Rousas John Rushdoony, “Were There Christians in the Continental Armies?,” Our Threatened Freedom: A Christian View on the Menace of American Statism, Vallecito, CA: Chalcedon/Ross House Books, 2014, pp.37-38
In 1832, about fifty years after the War for Independence ended, Congress passed a pension act for the veterans of that war. The applicants were interviewed, and their stories were recorded by a court reporter or clerk. Some of these recorded stories, edited by John. C. Dann, have been published recently under the title The Revolution Remembered: Eyewitness Accounts of the War for Independence.
Something is at once apparent upon reading these accounts: almost none of the applicants for pensions were churchgoers. Does this mean that Christians were absent from the ranks of soldiers during the War for Independence? Were there no Christians with Washington at Valley Forge or elsewhere? Were not most Americans supposed to be Christians in those days? How do we account for the absence of Christians in these narratives?
The answer is a surprisingly simple one. Almost all the Christian veterans refused to apply for pensions. Many churches then were against any Christian receiving public funds. They took very seriously the requirement of 1 Timothy 5:8 “[I]f any provide not for his own, and specially those of this own house, he hath denied the faith, and is worse than an infidel.” These churches believed it was necessary for a family to care for its own needy members, and, lacking godly relatives, a man’s fellow believers must care for him. As a result, there were few churchgoers among these first American pensioners. The church then stood for something.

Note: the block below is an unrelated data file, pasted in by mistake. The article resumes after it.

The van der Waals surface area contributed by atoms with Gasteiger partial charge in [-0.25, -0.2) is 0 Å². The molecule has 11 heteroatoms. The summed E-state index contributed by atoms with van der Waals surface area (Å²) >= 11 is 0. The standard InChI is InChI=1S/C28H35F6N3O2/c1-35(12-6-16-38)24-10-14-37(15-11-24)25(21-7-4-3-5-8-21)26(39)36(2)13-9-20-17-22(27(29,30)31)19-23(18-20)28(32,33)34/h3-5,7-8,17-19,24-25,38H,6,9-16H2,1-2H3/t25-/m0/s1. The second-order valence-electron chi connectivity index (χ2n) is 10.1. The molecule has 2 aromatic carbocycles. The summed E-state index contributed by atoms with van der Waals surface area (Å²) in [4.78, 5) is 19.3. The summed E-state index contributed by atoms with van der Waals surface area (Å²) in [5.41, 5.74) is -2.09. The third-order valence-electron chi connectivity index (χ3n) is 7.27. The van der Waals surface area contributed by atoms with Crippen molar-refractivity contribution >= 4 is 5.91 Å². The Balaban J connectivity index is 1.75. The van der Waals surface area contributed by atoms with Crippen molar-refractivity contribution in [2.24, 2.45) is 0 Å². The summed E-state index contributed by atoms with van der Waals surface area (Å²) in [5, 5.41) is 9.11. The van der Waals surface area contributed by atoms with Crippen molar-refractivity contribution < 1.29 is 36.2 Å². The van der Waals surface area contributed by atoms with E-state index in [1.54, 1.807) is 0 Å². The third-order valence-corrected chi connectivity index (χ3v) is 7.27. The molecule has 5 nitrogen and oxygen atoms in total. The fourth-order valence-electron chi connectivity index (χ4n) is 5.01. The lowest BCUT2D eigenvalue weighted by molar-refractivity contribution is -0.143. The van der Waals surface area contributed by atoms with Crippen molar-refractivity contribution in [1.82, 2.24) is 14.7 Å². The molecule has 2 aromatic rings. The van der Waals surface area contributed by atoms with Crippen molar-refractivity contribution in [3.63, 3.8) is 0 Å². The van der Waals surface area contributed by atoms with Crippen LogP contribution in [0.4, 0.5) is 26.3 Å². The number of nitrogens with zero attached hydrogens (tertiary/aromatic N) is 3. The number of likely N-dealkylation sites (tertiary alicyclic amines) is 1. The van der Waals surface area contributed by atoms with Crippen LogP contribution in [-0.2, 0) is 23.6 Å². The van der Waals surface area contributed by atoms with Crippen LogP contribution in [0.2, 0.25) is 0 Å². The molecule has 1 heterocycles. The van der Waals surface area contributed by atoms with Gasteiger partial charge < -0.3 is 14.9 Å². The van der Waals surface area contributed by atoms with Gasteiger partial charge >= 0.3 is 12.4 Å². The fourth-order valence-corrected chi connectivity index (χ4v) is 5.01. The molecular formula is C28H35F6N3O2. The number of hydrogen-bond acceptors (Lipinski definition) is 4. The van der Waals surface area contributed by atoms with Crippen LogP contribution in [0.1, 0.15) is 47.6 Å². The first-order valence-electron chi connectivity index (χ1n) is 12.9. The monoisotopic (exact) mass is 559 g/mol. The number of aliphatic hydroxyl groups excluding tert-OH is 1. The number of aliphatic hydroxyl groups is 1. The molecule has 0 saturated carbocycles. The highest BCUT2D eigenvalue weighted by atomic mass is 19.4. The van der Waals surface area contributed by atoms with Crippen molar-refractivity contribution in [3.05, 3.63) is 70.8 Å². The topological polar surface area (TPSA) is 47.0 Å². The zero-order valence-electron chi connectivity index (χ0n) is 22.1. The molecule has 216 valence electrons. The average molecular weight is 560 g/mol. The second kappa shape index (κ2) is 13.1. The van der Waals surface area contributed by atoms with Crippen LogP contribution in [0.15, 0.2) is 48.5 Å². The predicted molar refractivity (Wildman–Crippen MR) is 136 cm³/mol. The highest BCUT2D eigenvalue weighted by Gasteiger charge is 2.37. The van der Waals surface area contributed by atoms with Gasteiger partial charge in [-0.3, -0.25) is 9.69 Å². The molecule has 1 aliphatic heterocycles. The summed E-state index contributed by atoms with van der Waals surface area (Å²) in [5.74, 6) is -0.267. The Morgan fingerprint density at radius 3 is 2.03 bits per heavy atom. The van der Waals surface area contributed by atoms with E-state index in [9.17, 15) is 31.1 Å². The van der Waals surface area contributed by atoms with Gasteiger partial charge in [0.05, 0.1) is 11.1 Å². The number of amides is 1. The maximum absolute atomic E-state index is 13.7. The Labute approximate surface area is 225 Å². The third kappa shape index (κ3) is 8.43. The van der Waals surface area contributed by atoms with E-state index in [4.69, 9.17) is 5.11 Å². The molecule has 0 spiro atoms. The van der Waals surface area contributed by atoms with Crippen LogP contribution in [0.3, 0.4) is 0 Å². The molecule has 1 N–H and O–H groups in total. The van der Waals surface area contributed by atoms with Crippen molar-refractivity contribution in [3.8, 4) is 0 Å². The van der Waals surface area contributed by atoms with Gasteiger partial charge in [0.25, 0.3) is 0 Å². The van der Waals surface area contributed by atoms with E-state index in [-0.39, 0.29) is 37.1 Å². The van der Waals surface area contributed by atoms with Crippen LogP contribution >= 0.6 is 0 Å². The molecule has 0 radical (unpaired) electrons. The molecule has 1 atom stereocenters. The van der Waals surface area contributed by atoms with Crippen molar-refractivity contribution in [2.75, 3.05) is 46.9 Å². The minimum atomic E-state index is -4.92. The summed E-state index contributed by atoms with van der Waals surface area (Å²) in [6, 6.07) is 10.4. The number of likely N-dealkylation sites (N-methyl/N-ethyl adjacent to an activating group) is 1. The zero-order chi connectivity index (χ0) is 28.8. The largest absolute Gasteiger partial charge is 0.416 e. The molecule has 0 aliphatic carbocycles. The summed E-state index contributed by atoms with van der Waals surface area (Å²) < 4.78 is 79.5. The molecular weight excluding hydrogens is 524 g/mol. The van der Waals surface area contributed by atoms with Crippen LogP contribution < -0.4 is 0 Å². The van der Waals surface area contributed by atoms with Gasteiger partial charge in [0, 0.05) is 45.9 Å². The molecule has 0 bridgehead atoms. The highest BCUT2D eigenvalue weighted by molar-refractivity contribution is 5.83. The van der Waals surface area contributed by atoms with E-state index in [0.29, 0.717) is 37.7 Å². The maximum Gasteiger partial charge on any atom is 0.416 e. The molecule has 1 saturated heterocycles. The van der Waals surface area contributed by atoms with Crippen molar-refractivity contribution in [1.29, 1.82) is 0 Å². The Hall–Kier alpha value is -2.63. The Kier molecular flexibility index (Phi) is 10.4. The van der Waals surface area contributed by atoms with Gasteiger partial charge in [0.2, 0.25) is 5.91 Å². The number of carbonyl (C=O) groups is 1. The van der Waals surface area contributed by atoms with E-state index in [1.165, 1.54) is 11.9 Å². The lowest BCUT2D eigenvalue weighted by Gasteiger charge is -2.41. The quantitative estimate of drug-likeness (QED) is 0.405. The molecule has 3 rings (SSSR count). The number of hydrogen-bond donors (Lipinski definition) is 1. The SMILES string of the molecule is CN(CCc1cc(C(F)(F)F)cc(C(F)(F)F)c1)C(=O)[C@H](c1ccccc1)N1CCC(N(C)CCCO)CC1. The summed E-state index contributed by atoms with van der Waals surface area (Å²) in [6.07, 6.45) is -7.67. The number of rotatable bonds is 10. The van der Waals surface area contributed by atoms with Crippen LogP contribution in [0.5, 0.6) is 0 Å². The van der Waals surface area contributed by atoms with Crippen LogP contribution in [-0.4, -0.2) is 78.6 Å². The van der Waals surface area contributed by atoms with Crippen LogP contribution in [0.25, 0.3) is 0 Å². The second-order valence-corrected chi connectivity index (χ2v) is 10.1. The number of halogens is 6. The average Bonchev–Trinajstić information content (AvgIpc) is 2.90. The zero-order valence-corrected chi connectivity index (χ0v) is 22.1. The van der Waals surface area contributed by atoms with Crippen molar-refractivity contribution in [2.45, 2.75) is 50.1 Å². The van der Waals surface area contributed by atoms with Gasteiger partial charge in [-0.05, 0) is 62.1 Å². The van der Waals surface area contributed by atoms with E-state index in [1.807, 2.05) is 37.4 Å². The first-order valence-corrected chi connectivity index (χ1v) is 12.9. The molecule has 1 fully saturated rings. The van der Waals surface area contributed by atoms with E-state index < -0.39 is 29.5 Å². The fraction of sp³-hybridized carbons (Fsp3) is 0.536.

Today, although 53.8 percent of all adults eighteen years old and above profess to be born again Christians, not half of them can name five of the Ten Commandments. (How many can you name, by the way?) They stand for next to nothing because they know next to nothing about faith. They “have” it as a form of life insurance.
We also have――in 1980――numerous politicians who profess to be born-again Christians. It seems to make very little, if any, difference to their lives and politics. Like all too many Americans, they are warm bodies in church, not living souls.
But without the faith, the character necessary for freedom quickly disappears. No politician can make much difference to a country. It take a free people to create the climate of freedom, and today we have a people who regard it as smart to get all they can out of the public trough. As a result, freedom is giving way to slavery. How many churches today who claim to be faithful would stand in terms of 1 Timothy 5:8 as the churches of 1832 did?